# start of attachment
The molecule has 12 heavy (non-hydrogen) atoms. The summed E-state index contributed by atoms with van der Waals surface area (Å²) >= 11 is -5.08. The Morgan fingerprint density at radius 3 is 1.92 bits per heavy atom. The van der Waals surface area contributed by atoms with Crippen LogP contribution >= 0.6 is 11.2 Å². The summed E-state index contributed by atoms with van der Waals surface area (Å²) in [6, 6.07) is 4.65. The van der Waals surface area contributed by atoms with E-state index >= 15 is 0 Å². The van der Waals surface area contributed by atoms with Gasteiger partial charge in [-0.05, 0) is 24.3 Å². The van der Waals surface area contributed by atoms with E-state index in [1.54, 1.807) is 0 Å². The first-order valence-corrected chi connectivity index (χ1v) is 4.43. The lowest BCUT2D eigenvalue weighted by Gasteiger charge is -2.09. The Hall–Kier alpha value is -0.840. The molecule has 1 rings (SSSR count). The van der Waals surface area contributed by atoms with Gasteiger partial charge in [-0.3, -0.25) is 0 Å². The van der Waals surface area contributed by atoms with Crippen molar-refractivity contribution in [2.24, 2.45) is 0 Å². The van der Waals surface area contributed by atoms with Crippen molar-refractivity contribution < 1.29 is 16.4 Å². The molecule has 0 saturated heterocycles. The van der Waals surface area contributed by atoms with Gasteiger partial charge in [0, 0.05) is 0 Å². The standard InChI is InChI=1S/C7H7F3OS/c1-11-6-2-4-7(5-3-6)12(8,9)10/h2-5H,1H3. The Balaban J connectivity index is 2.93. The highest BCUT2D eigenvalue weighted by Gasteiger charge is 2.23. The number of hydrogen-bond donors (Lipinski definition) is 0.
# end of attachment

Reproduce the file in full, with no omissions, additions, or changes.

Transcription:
The molecule has 12 heavy (non-hydrogen) atoms. The summed E-state index contributed by atoms with van der Waals surface area (Å²) >= 11 is -5.08. The Morgan fingerprint density at radius 3 is 1.92 bits per heavy atom. The van der Waals surface area contributed by atoms with Crippen LogP contribution >= 0.6 is 11.2 Å². The summed E-state index contributed by atoms with van der Waals surface area (Å²) in [6, 6.07) is 4.65. The van der Waals surface area contributed by atoms with E-state index >= 15 is 0 Å². The van der Waals surface area contributed by atoms with Gasteiger partial charge in [-0.05, 0) is 24.3 Å². The van der Waals surface area contributed by atoms with E-state index in [1.54, 1.807) is 0 Å². The first-order valence-corrected chi connectivity index (χ1v) is 4.43. The lowest BCUT2D eigenvalue weighted by Gasteiger charge is -2.09. The Hall–Kier alpha value is -0.840. The molecule has 1 rings (SSSR count). The van der Waals surface area contributed by atoms with Gasteiger partial charge in [-0.3, -0.25) is 0 Å². The van der Waals surface area contributed by atoms with Crippen molar-refractivity contribution in [2.24, 2.45) is 0 Å². The van der Waals surface area contributed by atoms with Crippen molar-refractivity contribution < 1.29 is 16.4 Å². The molecule has 0 saturated heterocycles. The van der Waals surface area contributed by atoms with Gasteiger partial charge in [0, 0.05) is 0 Å². The standard InChI is InChI=1S/C7H7F3OS/c1-11-6-2-4-7(5-3-6)12(8,9)10/h2-5H,1H3. The Balaban J connectivity index is 2.93. The highest BCUT2D eigenvalue weighted by Gasteiger charge is 2.23. The number of hydrogen-bond donors (Lipinski definition) is 0.